I am glad you mentioned Atul Gawande. And thanks also for the quote you pulled out of your hat from Henry James: “Do go to Venice!”- advice to allow oneself space to heal, and to raise the spirit.

    The guests were all wonderful. Thank you.

  11. Thank you Chris, Dr. Lee, Dr. Berwick, and Dr. Lown for an excellent discussion. A much wiser conversation than most I’ve heard on this matter. Yet, it still falls somewhat short in the sense that the force of economics, and implicitly, actuarial and statistical techniques, are still calling the tune (– see below). It is probably no accident that we have two human focused systems, medicine and actuarial practice, meet and turn into a monstrosity we call, managed health care. A marriage of sorts, I suppose, since both fields use statistics, probability, measurement, analysis and interpretation, and data collection as a normal course of activity. Yes, it must be a logical marriage that brings medical institutions and actuarial institutions together into a enterprise where health and biology become a secondary concern.

    That is to stay, the stench of “no margin, no mission” is a miasma which permeates as a core feature of the delivery of health care. We seem to be having trouble finding our way out of it. If you really want to understand the tone-deaf nature of medical care, go visit a an army of discharge nurses and administrators, and bring them into the discussion. Listen closely. “No margin, no mission” is the overriding criterion, not patient need. Actuarial order is the rule of the day. And like all human creations, it becomes the proverbial hammer that sees only nails.

    I’m merely a lay-person, but I feel the necessity to offer my $0.02 on this matter; after all, it’s a concern for all of us. For what follows, Chris and Mary, accept my apology for its length. My old bottles hold new wine. What can I say? I needs to type and post. Since this thread appears to be fairly quiescent, it shouldn’t bother anyone. Best regards to ROS… let’s proceed with the typing.

    First a show suggestion: I would like to hear a discussion about health care policy (i.e. the PPACA) and how the public accorded itself, and continues to accord itself in this matter. Who would participate in such a discussion? I have no idea. But please, not the usual blow-hards we have heard from and continue to hear from (present company excluded). They offer nothing but their incompetence and venal desires. ‘They’ helped create the bog the rest of us struggle with. Since Massachusetts is ground zero for such matters, perhaps a local discussion which focuses NOT! on implementation, but how the discourse evolved, and what stakeholders were included in the conversation. You could move from there to a more general national discussion regarding how the PPACA was dealt with in the public forums.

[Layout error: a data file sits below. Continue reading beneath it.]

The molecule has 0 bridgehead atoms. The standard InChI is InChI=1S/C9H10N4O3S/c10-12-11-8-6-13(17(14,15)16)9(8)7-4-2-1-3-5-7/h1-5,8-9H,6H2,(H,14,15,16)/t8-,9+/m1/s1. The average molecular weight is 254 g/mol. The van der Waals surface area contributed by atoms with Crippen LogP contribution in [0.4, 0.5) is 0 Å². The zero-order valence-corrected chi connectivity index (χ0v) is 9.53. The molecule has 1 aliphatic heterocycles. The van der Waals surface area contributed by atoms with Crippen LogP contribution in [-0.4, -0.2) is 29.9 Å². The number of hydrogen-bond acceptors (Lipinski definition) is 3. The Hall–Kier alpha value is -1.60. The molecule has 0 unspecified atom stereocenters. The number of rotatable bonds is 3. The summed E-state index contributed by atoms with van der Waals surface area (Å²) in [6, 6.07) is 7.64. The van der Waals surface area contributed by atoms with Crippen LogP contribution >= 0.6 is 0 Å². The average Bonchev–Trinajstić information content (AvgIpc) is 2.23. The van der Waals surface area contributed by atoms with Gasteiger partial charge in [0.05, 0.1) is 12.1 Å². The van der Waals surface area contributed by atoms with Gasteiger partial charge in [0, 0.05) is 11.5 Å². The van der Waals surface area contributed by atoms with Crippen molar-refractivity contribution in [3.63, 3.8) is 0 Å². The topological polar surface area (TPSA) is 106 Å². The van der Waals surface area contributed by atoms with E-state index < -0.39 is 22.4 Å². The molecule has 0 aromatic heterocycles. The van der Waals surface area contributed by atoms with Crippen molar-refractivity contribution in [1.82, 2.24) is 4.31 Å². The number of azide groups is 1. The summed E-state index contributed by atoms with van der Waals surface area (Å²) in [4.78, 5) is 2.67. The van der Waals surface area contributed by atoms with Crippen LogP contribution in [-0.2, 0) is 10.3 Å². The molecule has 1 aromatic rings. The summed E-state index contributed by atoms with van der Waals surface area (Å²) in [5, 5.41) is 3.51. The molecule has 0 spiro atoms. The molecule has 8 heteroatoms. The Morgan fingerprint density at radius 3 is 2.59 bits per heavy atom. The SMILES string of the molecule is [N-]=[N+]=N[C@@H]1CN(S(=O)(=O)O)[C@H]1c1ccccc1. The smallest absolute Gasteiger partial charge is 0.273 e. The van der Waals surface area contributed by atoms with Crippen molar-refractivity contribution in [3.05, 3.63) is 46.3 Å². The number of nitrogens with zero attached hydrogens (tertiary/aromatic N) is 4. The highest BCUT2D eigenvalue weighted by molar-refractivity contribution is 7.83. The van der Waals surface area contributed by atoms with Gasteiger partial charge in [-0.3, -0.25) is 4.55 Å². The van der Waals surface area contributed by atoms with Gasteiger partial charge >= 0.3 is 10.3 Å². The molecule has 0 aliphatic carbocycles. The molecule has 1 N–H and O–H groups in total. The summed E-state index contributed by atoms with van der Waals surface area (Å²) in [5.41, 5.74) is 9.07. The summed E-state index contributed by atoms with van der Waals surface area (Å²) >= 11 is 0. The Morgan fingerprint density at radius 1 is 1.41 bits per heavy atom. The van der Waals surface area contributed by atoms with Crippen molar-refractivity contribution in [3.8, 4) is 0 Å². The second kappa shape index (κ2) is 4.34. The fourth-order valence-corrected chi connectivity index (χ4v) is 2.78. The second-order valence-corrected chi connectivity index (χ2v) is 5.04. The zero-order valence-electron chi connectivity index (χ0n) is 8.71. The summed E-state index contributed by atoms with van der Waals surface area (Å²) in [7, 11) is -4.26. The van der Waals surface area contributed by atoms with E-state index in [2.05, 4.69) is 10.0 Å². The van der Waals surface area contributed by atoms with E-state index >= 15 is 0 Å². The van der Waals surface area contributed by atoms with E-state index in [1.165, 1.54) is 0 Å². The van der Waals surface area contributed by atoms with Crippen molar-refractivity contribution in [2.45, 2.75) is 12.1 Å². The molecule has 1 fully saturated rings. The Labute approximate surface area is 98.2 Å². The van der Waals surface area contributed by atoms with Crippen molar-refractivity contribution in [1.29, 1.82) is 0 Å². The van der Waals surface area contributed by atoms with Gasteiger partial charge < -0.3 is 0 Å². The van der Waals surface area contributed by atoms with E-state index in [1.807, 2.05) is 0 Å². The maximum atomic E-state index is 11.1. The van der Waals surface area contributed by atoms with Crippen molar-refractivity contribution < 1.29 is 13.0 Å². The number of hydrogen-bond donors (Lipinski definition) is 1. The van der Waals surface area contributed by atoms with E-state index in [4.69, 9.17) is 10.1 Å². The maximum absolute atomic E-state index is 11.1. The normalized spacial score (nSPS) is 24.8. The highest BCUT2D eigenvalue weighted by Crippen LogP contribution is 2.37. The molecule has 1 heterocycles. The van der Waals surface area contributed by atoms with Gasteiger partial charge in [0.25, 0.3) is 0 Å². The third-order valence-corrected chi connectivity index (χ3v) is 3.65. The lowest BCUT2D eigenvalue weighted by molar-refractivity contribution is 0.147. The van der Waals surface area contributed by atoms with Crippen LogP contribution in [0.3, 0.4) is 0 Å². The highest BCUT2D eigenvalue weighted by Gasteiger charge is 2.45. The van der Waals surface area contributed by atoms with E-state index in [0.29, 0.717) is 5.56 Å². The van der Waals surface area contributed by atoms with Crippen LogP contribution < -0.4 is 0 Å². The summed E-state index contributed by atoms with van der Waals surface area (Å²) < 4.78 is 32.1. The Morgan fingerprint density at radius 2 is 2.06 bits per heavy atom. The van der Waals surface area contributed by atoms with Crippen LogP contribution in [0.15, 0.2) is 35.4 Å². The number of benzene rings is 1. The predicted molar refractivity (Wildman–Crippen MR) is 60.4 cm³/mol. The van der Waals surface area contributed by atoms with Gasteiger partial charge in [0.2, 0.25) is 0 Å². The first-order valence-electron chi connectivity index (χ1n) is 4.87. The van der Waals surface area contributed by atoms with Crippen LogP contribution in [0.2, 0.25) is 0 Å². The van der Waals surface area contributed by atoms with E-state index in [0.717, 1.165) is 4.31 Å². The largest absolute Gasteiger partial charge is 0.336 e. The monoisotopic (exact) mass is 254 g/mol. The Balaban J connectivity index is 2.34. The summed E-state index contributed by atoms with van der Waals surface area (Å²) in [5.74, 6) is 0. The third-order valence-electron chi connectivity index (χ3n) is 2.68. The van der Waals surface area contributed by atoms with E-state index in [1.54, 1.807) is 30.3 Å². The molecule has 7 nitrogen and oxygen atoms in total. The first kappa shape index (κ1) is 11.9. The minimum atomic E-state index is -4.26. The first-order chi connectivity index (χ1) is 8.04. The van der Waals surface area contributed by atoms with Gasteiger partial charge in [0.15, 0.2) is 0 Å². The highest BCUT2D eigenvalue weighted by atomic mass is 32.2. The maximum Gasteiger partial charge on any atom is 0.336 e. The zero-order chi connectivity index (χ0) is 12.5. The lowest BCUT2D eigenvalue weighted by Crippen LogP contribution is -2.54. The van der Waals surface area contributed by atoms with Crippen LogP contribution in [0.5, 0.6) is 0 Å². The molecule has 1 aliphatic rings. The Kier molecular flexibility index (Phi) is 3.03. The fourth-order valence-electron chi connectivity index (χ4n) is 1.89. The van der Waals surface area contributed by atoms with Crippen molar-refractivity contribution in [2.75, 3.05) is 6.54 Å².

My general thesis regarding the current problem: we frame a matter of biology using the tools of economics. An obvious mismatch. Absent miracles and panaceas, one should expect continual cracks in the coverage system. Allow me to provide a very simple actual situation, showing one of many flaws in the health care service sector: dental & vision should be included in all health care plans. There’s a biological imperative here. Dental and vision are inclusive, and not exclusive to overall health. My family went through the federal exchange. Dental & vision (for adults) do not qualify as a basic service, nor for subsidy in separate plans (at least in my state). The premiums and deductibles are expensive, and these plans (D&V) cover very little beyond modest services (basically junk policies). Any plan less than a ‘gold’ plan seem to partition these services into the category of ‘bolt-on’ or extraneous services (also, prevention, pharmacological, mental health, various therapy needs, in-network, outside-network, etc. are partitioned up as well, but these areas are integrated to some extent into these plans with varying price points and options).

    Too bad our biology doesn’t work the same way insurer business models work. That is, too bad for our biology. Works out well for insurer business models. It would appear to the untrained eye, ear, and mind that our health care delivery system is directly and conditionally coupled to and hobbled by lobbying dollars and corporate concern (i.e. corporate speech).

    Now to the crux: we have been missing an authentic dialog: this country, my country of origin, continues to frame an issue of biological necessity (i.e. maintaining individual and collective equilibrium; a public and epidemiological health concern) not around biology, but around a model of economics (i.e. ROI, revenue generation, cost and risk management, quarterly myopia, etc.). Politically, one side wants to shower dollars upon the problem, the other impose austerity law-of-the-jungle methods. Unfortunately, I, and members of my family, are biological beings not incarnated by nor composed of economic units. The mismatch has been, and will continue to be, catastrophic towards decline and partial or total collapse for both our collective and individual biology, as well as, our economic practices.